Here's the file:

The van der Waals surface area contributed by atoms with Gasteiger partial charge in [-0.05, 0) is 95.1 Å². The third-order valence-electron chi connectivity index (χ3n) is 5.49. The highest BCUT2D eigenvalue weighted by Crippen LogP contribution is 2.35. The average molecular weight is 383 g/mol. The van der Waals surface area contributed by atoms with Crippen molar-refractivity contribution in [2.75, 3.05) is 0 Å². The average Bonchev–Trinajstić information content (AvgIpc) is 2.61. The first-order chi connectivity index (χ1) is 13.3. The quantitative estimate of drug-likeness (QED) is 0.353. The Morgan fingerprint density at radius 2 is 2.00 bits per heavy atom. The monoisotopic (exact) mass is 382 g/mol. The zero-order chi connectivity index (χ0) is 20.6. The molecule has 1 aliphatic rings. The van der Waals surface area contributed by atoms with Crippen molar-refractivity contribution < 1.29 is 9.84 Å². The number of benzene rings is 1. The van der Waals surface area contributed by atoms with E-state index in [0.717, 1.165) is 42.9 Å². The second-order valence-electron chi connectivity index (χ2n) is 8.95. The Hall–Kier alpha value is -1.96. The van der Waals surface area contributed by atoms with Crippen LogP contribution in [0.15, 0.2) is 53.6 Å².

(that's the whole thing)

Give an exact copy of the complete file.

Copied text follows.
The van der Waals surface area contributed by atoms with Gasteiger partial charge in [-0.05, 0) is 95.1 Å². The third-order valence-electron chi connectivity index (χ3n) is 5.49. The highest BCUT2D eigenvalue weighted by Crippen LogP contribution is 2.35. The average molecular weight is 383 g/mol. The van der Waals surface area contributed by atoms with Crippen molar-refractivity contribution in [2.75, 3.05) is 0 Å². The average Bonchev–Trinajstić information content (AvgIpc) is 2.61. The first-order chi connectivity index (χ1) is 13.3. The quantitative estimate of drug-likeness (QED) is 0.353. The Morgan fingerprint density at radius 2 is 2.00 bits per heavy atom. The monoisotopic (exact) mass is 382 g/mol. The zero-order chi connectivity index (χ0) is 20.6. The molecule has 1 aliphatic rings. The van der Waals surface area contributed by atoms with Crippen molar-refractivity contribution < 1.29 is 9.84 Å². The number of benzene rings is 1. The van der Waals surface area contributed by atoms with E-state index in [0.717, 1.165) is 42.9 Å². The second-order valence-electron chi connectivity index (χ2n) is 8.95. The Hall–Kier alpha value is -1.96. The van der Waals surface area contributed by atoms with Crippen LogP contribution in [0.15, 0.2) is 53.6 Å².